At the time of writing this post VoraX 1.8 was already released. Frankly, I'm pleased about the results. My target was to have a lightweight, simple and efficient Oracle IDE based on VIM. From this point of view I think that, in many ways, the goal is achieved.
In my opinion, a decent Oracle IDE should have:
- basic features to query the database
- code completion
- plsql editing/compiling support
- a database browser/explorer
- navigation through the package code structure
- SQL statements formatting
- source control support
- the possibility to extend the provided features
Nowadays, it's not very difficult to find out such an IDE (commercial or open source)... but, if you are a VIM addicted guy (like me), you'll soon discover that no editor is better than VI. Furthermore, coming back from VI to a fancy Oracle IDE is such a pain. In those environments I always start editing with "jjj", "kkk"... WTF? It takes a few seconds to realize I'm not in my friendly VI editor.
In this post I'm going to show you how to configure VIM/VoraX as your new Oracle IDE. First of all, dont't forget VoraX is just a plugin therefore is critical to have your VIM properly configured. I know you already know that VIM is highly customizable therefore it's up to you to configure it so that to be the perfect editor you always wanted. Useless to say, VIM provides an "eco-system" of plugins which may prove to be quite useful. You can browse them on the official vim site but, as far as VoraX is concerned, we'll be especially interested in the following ones:
- vcscommand: allows working with various source control systems.
- bufexplorer: provides navigation through VIM buffers.
- supertab: may be used to invoke code completion using the TAB key, much more convenient than C-X C-O.
- NERDTree: a nice file browser directly in VIM.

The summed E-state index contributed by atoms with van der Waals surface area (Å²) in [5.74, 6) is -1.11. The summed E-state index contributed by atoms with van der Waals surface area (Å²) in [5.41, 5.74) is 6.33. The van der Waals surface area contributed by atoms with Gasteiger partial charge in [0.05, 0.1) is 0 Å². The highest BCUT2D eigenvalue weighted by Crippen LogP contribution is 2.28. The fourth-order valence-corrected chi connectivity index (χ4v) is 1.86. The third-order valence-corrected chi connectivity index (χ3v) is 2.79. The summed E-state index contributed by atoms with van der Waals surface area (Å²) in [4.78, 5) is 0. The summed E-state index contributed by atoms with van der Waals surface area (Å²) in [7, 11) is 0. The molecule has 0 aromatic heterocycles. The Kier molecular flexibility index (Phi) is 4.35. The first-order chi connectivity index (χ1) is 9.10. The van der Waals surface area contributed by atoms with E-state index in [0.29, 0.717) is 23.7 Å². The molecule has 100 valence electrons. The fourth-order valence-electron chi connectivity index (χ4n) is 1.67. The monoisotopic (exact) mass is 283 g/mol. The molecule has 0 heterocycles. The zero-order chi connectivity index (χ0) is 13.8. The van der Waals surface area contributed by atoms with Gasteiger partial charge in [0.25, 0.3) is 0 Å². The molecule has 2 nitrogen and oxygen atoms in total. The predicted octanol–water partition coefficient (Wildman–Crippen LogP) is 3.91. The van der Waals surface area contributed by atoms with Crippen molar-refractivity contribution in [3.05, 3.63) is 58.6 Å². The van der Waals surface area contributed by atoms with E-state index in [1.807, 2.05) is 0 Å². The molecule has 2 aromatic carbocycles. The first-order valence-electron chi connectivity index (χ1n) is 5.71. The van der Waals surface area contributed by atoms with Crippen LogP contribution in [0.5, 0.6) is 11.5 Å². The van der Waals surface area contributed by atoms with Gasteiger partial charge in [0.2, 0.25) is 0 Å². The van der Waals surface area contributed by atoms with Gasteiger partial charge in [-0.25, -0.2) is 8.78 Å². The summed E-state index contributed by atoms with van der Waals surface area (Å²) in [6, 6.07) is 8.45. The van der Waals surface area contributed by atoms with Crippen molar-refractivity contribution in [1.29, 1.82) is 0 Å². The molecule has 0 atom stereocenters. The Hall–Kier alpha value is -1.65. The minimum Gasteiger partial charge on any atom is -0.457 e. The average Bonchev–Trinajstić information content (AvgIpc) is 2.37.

- NERD Commenter: maybe used to comment the code.
- xptemplate: provides nice snippets/templates. These are met in many modern IDEs.
- taglist: may be used to browse the code structure.
- align and SQLUtilities: provides SQL beautifier functions.
If you look at the above plugins and the features they provide and add all the advanced features of VIM itself, you realize we're quite close to what a modern Oracle IDE might be.
Below is my .vimrc configuration file. Once again, it's up to you to configure it as you want. These are the settings which, over time, proved to be the best for me:
Okey, now some comments about the above settings, other than the ones directly specified into the script. First of all, what's with the mapleader setting? Well, by default, leader key in Vim is \. On my keyboard this is hard to type and I really don't want to broke my finger reaching for such an used key. Instead, this is remapped to "," which is very convenient to type. Second of all, what's with that "jj" remap? Personally, I don't like to type "ESC" key whenever I want to exit from the insert mode. Pressing "jj" is, again, very convenient.
Pay attention also to all new mappings used to navigate through VIM windows. I think it's much better than C-w j, C-w k etc. <leader>bd is also nice because it allows deleting the last buffer without closing its window, otherwise all remaining windows will be rearranged and this will mess up your layout.
The other settings I guess are obvious and do not deserve the time to explain now here. Of course, customizing VIM is a never-ending story but that's the beauty, really.